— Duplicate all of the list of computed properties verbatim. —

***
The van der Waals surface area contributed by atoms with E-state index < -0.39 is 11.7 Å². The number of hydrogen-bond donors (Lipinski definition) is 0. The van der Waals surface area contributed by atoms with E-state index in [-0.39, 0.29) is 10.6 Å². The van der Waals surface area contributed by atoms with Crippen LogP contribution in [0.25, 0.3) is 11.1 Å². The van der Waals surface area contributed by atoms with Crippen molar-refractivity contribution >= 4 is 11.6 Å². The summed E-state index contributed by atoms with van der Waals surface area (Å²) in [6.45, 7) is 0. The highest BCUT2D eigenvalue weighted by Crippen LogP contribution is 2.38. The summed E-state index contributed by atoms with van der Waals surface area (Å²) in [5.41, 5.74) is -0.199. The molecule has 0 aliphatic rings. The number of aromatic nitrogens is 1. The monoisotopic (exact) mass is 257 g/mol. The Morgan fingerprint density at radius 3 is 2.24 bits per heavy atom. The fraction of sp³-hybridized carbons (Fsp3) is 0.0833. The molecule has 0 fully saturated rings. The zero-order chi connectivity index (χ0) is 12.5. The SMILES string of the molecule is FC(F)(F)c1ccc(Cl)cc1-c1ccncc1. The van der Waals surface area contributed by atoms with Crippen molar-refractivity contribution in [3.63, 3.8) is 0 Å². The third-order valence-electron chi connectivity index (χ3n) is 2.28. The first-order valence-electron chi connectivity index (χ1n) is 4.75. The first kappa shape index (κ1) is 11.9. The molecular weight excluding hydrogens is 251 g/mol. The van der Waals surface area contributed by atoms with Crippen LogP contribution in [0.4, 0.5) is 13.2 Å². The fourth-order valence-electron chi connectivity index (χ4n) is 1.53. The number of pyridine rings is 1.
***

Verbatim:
The van der Waals surface area contributed by atoms with E-state index < -0.39 is 11.7 Å². The number of hydrogen-bond donors (Lipinski definition) is 0. The van der Waals surface area contributed by atoms with E-state index in [-0.39, 0.29) is 10.6 Å². The van der Waals surface area contributed by atoms with Crippen LogP contribution in [0.25, 0.3) is 11.1 Å². The van der Waals surface area contributed by atoms with Crippen molar-refractivity contribution >= 4 is 11.6 Å². The summed E-state index contributed by atoms with van der Waals surface area (Å²) in [6.45, 7) is 0. The highest BCUT2D eigenvalue weighted by Crippen LogP contribution is 2.38. The summed E-state index contributed by atoms with van der Waals surface area (Å²) in [5.41, 5.74) is -0.199. The molecule has 0 aliphatic rings. The number of aromatic nitrogens is 1. The monoisotopic (exact) mass is 257 g/mol. The Morgan fingerprint density at radius 3 is 2.24 bits per heavy atom. The fraction of sp³-hybridized carbons (Fsp3) is 0.0833. The molecule has 0 fully saturated rings. The zero-order chi connectivity index (χ0) is 12.5. The SMILES string of the molecule is FC(F)(F)c1ccc(Cl)cc1-c1ccncc1. The van der Waals surface area contributed by atoms with Crippen molar-refractivity contribution in [3.63, 3.8) is 0 Å². The third-order valence-electron chi connectivity index (χ3n) is 2.28. The first-order valence-electron chi connectivity index (χ1n) is 4.75. The first kappa shape index (κ1) is 11.9. The molecular weight excluding hydrogens is 251 g/mol. The van der Waals surface area contributed by atoms with Crippen LogP contribution in [0.4, 0.5) is 13.2 Å². The fourth-order valence-electron chi connectivity index (χ4n) is 1.53. The number of pyridine rings is 1.